From the phone calls to radio stations telling them we were sick kids and bored in hospital leading them to organise day trips for us to Friday dress up days where every Friday you got to choose an outfit for the day wear it all day in character, the most memorable for me was when Dan got married as a 6-year-old.


Using the yellow brick road as a crick field… well having the stumps either end of the ward and attempting indoor cricket.


Despite the needles, the daily treatment, and the germs we shared without chunky flehm, it never seemed to stop us from living our lives to the fullest…in hospital.

Dan was laughing about one memory in particular, he was with his CF “Boy crew”, they used to watch the nursing staff enter the code into the drug room and when they weren’t around would sneak inside and steal syringes so that e could all have water fights on the ward, most of the time the staff being the target.

Even at the toughest times as kids, we had our families there, but when your only 8 years old and sharing a 2-week hospital stint with other CF Children you could only imagine the bonds that were shared between us all. From having a nasogast4roc tube put down your nose to having a new drip on your arm, having the support of each other got us through these times.


Cystic Fibrosis camps were another strong happy memory we could always talk about. The summer week in January where we would go down to Victor Harbour for the week. All having our own camp leader to look after us for the week, they would give us endless shoulder rides and piggy backs, but where also there to make sure we did our treatment as well as having fun.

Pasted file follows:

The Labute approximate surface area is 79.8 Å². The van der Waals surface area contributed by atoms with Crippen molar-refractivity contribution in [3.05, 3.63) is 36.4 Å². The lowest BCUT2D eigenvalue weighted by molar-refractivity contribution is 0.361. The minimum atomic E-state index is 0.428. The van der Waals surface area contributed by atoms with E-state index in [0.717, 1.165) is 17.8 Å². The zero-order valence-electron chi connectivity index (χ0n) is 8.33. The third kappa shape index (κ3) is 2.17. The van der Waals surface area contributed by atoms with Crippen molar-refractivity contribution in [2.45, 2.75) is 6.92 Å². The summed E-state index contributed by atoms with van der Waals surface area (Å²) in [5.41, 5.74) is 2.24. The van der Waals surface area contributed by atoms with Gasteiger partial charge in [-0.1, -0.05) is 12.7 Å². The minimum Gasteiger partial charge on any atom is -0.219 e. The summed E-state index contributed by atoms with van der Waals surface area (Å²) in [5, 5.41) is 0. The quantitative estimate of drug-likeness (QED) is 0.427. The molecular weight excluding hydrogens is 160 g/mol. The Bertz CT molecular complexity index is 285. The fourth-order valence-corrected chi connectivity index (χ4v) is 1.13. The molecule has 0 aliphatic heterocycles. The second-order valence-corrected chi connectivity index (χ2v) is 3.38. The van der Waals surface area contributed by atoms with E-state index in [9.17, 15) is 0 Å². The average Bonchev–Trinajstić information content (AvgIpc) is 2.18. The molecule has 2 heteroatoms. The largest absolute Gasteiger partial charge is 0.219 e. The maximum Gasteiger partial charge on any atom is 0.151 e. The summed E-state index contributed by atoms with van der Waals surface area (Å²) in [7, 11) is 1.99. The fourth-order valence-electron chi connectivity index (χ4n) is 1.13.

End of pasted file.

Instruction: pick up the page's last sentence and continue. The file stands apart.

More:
It was one week of the year that we weren’t in hospital together and could run amok and run amok is exactly what we did.


After the first lung transplant, Dan and I rekindled our friendship, the bond we shared no one will ever understand bur I know it was special, he became like a little brother to me, we spoke a lot through email and texting whether it was about his pick line snapping and going back into hospital to have a new one, or to tell me all about Ursula, that was one story he never got tired of telling. How they met, how he fell in love with her, each time there always seemed to be an extra detail he missed to tell me.

In the past year when he became sicker and hospital become more like a home to Dan, I began to visit him when I could. I would always ask if he needed anything, and it was always the same, either Hungry Jacks, McDonalds or Chinese food…. Now who am I going to eat satays and drink ice coffee with ? 


We would talk about everything he wanted to do when he was better, what he wanted to see, where he wanted to go and how once he was well, he would spend the next few years making it up to Ursula.

Dan became frustrated that people stopped seeing him like they normally would. Life goes on for everyone else, but he was still at home sick and when you’re sick all day at home after 2 weeks, each minute feels like an hour.


The excitement in his face when I’d walk into the lunge room to visit him was priceless, his eyes would light up and he'd always greet me with his famous “Hello Love”  He absolutely loved having a visitor, even if it was for an hour or so, it meant the world to him.

Eating Chinese food and drinking Ice Coffee was a regular favourite for us, although we had planned the next time to try something different and I was to bring him a piazza, which we never got around too.

I remember one Friday evening he was in a bit of pain, his oxygen tubing was just part of his face now, he looked uncomfortable, he had lost a lot of weight and I was so frustrated there was nothing I could do to make him better.